Public opinion is divided on two other policy proposals assessed relating to the movement of oil along the north coast of BC and the Great Lakes and St. Lawrence Seaway:
Lastly, the majority of Canadians surveyed (58%) voiced overall support for shipping LNG (liquefied natural gas) in Canadian waters:
Canadians’ assessment of these specific policies, not surprisingly, has a great deal to do with their overall orientation on the safety of shipping petroleum products. The four-in-ten Canadians who are “worried” about shipping oil solidly reject all of these proposed expansions and are especially adamant about increased tanker traffic in the Bay of Fundy or the south coast of BC. On the other hand, these proposals are supported by most of those who are “confident” about the safety of marine shipping of oil and gas.
Of course, there are major differences on petroleum shipping policies, depending on where Canadians live. Regionally, support for expanding oil shipping is consistently highest in Alberta, where a full majority voice support for each policy assessed with the one exception of ships using heavy oil. Public opinion is more consistent – and considerably more wary – across other regions:
|Regional support for specific oil shipping policies|
|An increase in oil tanker traffic around the south coast of BC||45||43||55||44||41||47||48|
|An increase in oil tanker traffic in the Bay of Fundy||43||44||60||46||37||40||45|
|Not allowing ships to use heavy oil for fuel in Arctic waters||62||62||52||69||63||64||63|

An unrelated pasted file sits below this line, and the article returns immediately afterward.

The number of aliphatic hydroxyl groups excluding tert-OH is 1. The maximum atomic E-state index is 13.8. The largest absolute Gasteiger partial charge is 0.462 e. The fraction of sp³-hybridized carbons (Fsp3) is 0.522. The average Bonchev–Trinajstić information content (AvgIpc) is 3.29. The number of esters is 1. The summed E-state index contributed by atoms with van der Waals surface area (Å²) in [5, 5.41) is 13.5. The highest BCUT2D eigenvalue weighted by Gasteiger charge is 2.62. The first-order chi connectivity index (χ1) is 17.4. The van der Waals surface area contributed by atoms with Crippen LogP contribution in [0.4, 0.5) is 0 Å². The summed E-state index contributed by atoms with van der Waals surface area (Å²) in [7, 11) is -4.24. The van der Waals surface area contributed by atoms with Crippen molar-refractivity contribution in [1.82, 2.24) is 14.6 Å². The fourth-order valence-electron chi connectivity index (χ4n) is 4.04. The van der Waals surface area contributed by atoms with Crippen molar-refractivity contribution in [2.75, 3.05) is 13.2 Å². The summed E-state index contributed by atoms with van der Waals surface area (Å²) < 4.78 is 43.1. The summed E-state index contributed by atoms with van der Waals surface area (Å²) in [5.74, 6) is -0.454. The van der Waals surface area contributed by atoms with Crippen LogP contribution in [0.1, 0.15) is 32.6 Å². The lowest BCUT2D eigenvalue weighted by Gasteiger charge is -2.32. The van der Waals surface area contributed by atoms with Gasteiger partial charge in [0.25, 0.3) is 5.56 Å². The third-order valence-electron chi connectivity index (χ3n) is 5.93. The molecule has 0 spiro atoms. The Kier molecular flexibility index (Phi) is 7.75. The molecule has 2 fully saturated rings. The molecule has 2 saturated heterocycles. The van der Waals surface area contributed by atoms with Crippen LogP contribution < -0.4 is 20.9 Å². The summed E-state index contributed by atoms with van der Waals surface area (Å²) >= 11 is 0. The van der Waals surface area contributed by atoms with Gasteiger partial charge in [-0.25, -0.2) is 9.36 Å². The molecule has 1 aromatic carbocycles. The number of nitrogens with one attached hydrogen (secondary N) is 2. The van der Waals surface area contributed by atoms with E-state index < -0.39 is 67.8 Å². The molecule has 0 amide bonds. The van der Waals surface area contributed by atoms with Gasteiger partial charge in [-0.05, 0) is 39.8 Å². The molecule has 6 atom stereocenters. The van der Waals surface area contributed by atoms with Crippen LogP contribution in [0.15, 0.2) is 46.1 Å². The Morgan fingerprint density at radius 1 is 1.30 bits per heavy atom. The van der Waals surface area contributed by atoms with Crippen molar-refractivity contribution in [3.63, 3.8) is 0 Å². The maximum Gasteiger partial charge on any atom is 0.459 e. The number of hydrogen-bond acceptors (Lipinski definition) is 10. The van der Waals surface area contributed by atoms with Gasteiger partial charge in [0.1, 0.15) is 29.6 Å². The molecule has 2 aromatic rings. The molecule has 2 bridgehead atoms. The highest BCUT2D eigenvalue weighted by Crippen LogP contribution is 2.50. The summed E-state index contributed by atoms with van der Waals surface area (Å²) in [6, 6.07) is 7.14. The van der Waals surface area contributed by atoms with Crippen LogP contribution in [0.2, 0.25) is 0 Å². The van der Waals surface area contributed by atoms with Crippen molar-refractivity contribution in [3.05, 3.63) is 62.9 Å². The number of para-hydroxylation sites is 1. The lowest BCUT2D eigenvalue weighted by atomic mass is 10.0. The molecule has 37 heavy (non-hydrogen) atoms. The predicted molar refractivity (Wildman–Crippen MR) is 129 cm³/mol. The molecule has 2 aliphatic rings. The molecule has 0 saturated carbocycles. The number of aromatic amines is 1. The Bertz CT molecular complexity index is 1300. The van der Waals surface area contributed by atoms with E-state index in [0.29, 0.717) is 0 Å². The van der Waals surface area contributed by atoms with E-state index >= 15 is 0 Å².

|Moratorium on crude oil shipments along the north coast of BC||53||54||39||53||54||57||51|
|Shipping oil through the Great Lakes and St. Lawrence Seaway||51||50||59||53||49||50||58|
|Shipping LNG (liquefied natural gas) in Canadian waters||58||58||65||64||56||53||62|
Demographic differences are once again noted: women and younger Canadians (and especially young women) are most reticent about these various policies, while men and older Canadians are more supportive. The gap in support is significant, averaging over 10 points. The survey results also show more affluent Canadians extending higher support for expanded shipping of petroleum products. (For greater detail, see comprehensive tables.)
Part 3: Measuring confidence in shipping safety and oversight
Rules and regulations governing shipping
Canadians express overall confidence in the safety rules and regulations governing shipping in Canadian waters: only one-in-ten (12%) say they are “very confident” but fully half (53%) say they are “fairly confident” in this regard. This still leaves a sizeable three-in-ten (28%) Canadians who say they are “not that” or “not confident at all”.
At the same time, there is fairly widespread concern that this area merits more attention from government. Just one-in-four Canadians surveyed described current levels of government attention as appropriate, while roughly half said “not enough” attention is paid in terms of the safety policies and procedures in place and government oversight and enforcement of these policies:
Views on key players: